Task force to consider defining practice of law

Issue November 2003

"I can see the headline in the Herald now … 'Lawyers Don't Know What They're Doing'," joked MBA Vice President John Dugan as be began his portion of a mini-debate on the question of whether to set a definition of the practice of law that was the centerpiece of the Sept. 25 House of Delegates meeting.

That moment of levity launched a series of programs conceived by MBA President Richard C. Van Nostrand to promote greater interest in HOD meetings and specifically to explore the leadership's interest in joining the national debate on this particular topic. The American Bar Association recently issued a task force report that urges individual states to develop their own definition of law practice.

Van Nostrand recruited Dugan and attorney Denise Squillante, Delegate for Bristol County (Region 3) and past Family Law Section Council chair, to present opposing positions in opening statements to the House members.

"I strongly advocate that we look at defining what the practice of law is. Who better?" Squillante stated, adding ominously, "… before someone else does it for us."

Her reasons in favor of developing a definition included, "to deal with the issue of the illegal practice of law, to protect the judicial system and access to justice, and to help improve the image of the lawyer - to remind the public of some of what we do."

Dugan countered that to seek a workable definition would be near impossible.

"In our world of reality, there are so many areas that require knowledge and application of law," he said, citing CPAs, school administrators, health care professionals, human resources and other professionals as examples.

"Is there one definition that will accurately describe the practice of law," Dugan asked. He pointed to recent attempts by bars in several states, notable Utah, which developed a very narrow definition tied mostly to criminal proceedings, and New Hampshire, where a task force failed to reach a consensus.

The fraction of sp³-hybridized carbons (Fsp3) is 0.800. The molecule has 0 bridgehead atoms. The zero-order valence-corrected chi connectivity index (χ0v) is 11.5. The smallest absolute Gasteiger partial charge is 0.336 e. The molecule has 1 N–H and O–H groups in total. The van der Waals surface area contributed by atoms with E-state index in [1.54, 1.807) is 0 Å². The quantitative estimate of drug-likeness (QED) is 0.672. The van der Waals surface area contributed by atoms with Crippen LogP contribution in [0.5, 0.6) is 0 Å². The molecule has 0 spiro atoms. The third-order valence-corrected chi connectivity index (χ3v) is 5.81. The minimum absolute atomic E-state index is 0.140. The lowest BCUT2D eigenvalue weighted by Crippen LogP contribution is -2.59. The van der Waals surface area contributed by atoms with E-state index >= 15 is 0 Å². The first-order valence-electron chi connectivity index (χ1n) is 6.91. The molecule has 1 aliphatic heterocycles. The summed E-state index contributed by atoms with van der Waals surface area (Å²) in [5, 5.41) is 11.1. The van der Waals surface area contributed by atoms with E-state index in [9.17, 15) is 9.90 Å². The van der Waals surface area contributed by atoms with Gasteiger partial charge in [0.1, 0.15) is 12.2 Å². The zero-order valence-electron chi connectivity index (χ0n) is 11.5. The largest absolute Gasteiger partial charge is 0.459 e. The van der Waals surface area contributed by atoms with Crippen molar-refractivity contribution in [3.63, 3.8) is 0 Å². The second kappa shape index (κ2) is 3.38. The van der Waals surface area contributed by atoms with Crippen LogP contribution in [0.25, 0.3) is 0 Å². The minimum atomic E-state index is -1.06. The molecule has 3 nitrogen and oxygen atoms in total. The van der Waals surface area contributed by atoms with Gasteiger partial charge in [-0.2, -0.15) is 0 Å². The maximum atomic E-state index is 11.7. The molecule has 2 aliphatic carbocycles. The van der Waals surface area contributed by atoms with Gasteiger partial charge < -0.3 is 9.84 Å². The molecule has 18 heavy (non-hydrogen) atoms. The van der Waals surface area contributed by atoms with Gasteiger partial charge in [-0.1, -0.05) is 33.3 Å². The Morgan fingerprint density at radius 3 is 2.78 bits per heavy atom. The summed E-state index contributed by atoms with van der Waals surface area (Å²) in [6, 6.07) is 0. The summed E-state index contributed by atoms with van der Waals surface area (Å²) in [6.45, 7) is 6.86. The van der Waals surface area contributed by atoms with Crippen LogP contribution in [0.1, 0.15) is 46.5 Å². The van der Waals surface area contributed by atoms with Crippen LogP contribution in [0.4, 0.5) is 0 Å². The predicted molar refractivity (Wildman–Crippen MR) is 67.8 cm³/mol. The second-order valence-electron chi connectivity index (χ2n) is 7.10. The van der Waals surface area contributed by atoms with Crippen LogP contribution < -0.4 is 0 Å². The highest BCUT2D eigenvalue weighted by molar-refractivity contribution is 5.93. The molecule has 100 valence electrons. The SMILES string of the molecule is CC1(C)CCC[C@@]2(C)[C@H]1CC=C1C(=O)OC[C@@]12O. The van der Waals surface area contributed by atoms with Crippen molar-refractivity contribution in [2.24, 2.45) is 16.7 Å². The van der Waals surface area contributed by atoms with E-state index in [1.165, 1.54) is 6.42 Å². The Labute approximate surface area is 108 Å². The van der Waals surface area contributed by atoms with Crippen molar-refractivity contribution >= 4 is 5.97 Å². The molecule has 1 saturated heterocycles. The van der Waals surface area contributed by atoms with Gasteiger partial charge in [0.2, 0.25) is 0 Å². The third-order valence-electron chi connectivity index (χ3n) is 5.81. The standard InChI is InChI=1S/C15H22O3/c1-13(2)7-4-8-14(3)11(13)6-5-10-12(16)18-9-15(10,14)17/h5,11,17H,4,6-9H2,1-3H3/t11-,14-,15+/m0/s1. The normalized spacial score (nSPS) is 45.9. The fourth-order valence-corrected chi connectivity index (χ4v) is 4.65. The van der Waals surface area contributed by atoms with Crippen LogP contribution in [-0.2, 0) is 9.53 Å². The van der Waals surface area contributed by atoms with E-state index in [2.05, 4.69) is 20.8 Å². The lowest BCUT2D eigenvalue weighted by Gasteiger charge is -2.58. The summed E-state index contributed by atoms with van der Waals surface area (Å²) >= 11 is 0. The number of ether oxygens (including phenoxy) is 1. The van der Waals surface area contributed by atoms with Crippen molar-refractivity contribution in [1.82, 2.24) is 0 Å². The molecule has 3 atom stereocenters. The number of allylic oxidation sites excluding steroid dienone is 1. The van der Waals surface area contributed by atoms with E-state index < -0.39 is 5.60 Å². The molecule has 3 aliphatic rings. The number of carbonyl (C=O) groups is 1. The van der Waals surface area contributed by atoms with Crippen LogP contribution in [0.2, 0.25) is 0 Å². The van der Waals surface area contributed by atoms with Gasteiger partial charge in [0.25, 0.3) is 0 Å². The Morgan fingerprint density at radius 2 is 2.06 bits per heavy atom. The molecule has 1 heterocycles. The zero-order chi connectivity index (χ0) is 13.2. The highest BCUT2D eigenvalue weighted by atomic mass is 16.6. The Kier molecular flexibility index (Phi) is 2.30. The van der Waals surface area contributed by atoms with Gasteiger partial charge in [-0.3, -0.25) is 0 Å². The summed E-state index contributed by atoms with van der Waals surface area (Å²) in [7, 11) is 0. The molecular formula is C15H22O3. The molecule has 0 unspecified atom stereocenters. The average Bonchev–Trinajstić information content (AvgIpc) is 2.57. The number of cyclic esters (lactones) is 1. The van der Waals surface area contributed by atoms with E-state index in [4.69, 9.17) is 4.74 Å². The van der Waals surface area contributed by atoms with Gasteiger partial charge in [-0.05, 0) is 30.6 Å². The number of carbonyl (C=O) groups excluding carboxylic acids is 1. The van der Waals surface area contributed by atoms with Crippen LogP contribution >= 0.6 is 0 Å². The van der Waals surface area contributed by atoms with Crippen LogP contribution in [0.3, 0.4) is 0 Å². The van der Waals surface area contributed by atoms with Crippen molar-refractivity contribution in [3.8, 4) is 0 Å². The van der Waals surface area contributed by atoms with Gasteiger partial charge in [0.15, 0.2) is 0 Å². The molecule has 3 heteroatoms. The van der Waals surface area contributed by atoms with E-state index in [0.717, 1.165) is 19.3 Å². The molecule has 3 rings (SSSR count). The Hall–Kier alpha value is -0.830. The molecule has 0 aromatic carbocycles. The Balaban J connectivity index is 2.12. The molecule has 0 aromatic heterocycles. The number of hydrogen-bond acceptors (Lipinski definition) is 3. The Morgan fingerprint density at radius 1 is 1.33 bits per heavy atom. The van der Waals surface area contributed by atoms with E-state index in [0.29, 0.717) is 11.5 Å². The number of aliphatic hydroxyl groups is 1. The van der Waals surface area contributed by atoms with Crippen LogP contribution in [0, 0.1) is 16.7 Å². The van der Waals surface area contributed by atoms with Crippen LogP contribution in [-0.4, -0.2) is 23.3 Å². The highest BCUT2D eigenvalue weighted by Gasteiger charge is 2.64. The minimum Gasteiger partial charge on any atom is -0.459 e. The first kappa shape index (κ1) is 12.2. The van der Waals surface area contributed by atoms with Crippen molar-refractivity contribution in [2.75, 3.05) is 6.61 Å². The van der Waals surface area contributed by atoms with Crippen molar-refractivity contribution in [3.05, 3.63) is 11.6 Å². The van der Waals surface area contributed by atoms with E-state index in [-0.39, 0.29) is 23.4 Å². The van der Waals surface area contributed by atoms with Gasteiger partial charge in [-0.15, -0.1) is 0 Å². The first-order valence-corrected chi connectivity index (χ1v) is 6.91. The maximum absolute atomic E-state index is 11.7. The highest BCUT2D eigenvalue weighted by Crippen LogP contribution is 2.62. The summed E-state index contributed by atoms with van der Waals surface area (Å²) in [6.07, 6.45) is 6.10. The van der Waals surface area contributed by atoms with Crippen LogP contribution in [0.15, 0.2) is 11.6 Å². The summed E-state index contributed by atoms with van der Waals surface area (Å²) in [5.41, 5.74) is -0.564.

"If you were able to answer the question," Dugan asked, "would the result give rise to more questions and disputes?"

As the debate opened to House members, points were scored for either side of the issue. Among them:

•  "My concerns is that the ABA's recommendation will lead to 50 different interpretations in 50 different states and, especially for lawyers who practice in more than one state, that might cause more confusion." - MBA Past President Joseph Vrabel.

•  "The law is a living thing. Would we be boxing ourselves in?" - Joan McDonough, Delegate for Plymouth County (Region 2).

•  "What about people who are institutionalized? The reality is there are no lawyers there, and a definition might deter people from doing advocacy." - Lee Gartenberg, Delegate for Middlesex County (Region 7) and past Individual Rights & Responsibilities Section Council chair.

•  "If we don't define the practice of law, how can we deal with the unauthorized practice of law?" - Lynn Whitney, Delegate and president of the Bristol County Bar Assocation.

•  "Any definition should be a public relations effort, to help the public understand why someone should choose a lawyer or pay extra for a lawyer's services." - William Friedler, At-Large Delegate.

The "last word" on the topic came from former MBA president Michael Greco, now candidate for the position of president-elect of the ABA.

"I worry about chaos," Greco said. "I worry that lawyers are being marginalized. I worry about a society without lawyers.

"If elected by the ABA, I will convene a commission on the role of the lawyer in society. The last time this was done was 40 years ago. I think it's worth the effort, even if we come up with the conclusion that it's impossible.

"I worry," Greco said, "because this federal government and its agencies, by inadvertence or by coincidence are targeting the independence of lawyers - and that should worry you.

"I worry about the state of our profession - that lawyers are being morphed into something less relevant that we are today - and we will be the worse for it."

On that somber note, Van Nostrand closed the discussion and asked for an informal show of hands on whether to establish a task force to delve into the definition debate. The vote was unanimous and Van Nostrand promised to begin assembling a panel.